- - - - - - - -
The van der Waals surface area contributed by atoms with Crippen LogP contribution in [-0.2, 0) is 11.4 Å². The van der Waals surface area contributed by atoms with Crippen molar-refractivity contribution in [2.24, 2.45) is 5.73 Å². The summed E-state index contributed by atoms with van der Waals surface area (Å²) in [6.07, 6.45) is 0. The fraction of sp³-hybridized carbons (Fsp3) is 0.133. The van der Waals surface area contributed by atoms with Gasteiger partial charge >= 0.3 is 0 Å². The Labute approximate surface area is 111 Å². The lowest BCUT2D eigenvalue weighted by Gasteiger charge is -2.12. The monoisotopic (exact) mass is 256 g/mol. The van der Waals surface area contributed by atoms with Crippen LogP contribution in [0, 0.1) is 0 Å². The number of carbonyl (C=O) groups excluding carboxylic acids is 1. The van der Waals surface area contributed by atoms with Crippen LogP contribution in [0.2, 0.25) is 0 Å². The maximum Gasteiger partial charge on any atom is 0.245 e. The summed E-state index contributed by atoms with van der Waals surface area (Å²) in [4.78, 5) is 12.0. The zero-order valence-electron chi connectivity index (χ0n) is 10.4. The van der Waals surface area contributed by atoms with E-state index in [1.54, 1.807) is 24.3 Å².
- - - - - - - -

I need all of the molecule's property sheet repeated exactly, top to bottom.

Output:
The van der Waals surface area contributed by atoms with Crippen LogP contribution in [-0.2, 0) is 11.4 Å². The van der Waals surface area contributed by atoms with Crippen molar-refractivity contribution in [2.24, 2.45) is 5.73 Å². The summed E-state index contributed by atoms with van der Waals surface area (Å²) in [6.07, 6.45) is 0. The fraction of sp³-hybridized carbons (Fsp3) is 0.133. The van der Waals surface area contributed by atoms with Gasteiger partial charge >= 0.3 is 0 Å². The Labute approximate surface area is 111 Å². The lowest BCUT2D eigenvalue weighted by Gasteiger charge is -2.12. The monoisotopic (exact) mass is 256 g/mol. The van der Waals surface area contributed by atoms with Crippen LogP contribution in [0, 0.1) is 0 Å². The number of carbonyl (C=O) groups excluding carboxylic acids is 1. The van der Waals surface area contributed by atoms with Crippen LogP contribution in [0.2, 0.25) is 0 Å². The maximum Gasteiger partial charge on any atom is 0.245 e. The summed E-state index contributed by atoms with van der Waals surface area (Å²) in [4.78, 5) is 12.0. The zero-order valence-electron chi connectivity index (χ0n) is 10.4. The van der Waals surface area contributed by atoms with E-state index in [1.54, 1.807) is 24.3 Å².